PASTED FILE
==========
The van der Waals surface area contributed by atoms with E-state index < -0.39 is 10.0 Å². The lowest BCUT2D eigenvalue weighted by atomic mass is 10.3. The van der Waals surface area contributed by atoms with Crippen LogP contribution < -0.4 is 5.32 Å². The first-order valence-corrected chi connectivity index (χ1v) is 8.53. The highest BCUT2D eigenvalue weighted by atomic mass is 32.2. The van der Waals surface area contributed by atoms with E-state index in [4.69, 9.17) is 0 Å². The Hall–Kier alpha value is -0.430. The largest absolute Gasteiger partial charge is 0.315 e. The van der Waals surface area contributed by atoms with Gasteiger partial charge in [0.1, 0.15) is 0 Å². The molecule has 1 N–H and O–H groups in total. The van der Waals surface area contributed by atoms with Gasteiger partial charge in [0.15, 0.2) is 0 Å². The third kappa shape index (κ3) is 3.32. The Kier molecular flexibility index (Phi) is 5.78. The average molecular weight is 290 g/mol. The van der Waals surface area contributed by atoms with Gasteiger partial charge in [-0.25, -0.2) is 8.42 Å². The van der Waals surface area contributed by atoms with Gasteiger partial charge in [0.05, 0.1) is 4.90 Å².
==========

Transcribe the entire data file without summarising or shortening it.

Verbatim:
The van der Waals surface area contributed by atoms with E-state index < -0.39 is 10.0 Å². The lowest BCUT2D eigenvalue weighted by atomic mass is 10.3. The van der Waals surface area contributed by atoms with Crippen LogP contribution < -0.4 is 5.32 Å². The first-order valence-corrected chi connectivity index (χ1v) is 8.53. The highest BCUT2D eigenvalue weighted by atomic mass is 32.2. The van der Waals surface area contributed by atoms with E-state index in [4.69, 9.17) is 0 Å². The Hall–Kier alpha value is -0.430. The largest absolute Gasteiger partial charge is 0.315 e. The van der Waals surface area contributed by atoms with Gasteiger partial charge in [0.1, 0.15) is 0 Å². The molecule has 1 N–H and O–H groups in total. The van der Waals surface area contributed by atoms with Gasteiger partial charge in [0.15, 0.2) is 0 Å². The third kappa shape index (κ3) is 3.32. The Kier molecular flexibility index (Phi) is 5.78. The average molecular weight is 290 g/mol. The van der Waals surface area contributed by atoms with Gasteiger partial charge in [-0.25, -0.2) is 8.42 Å². The van der Waals surface area contributed by atoms with Gasteiger partial charge in [0.05, 0.1) is 4.90 Å².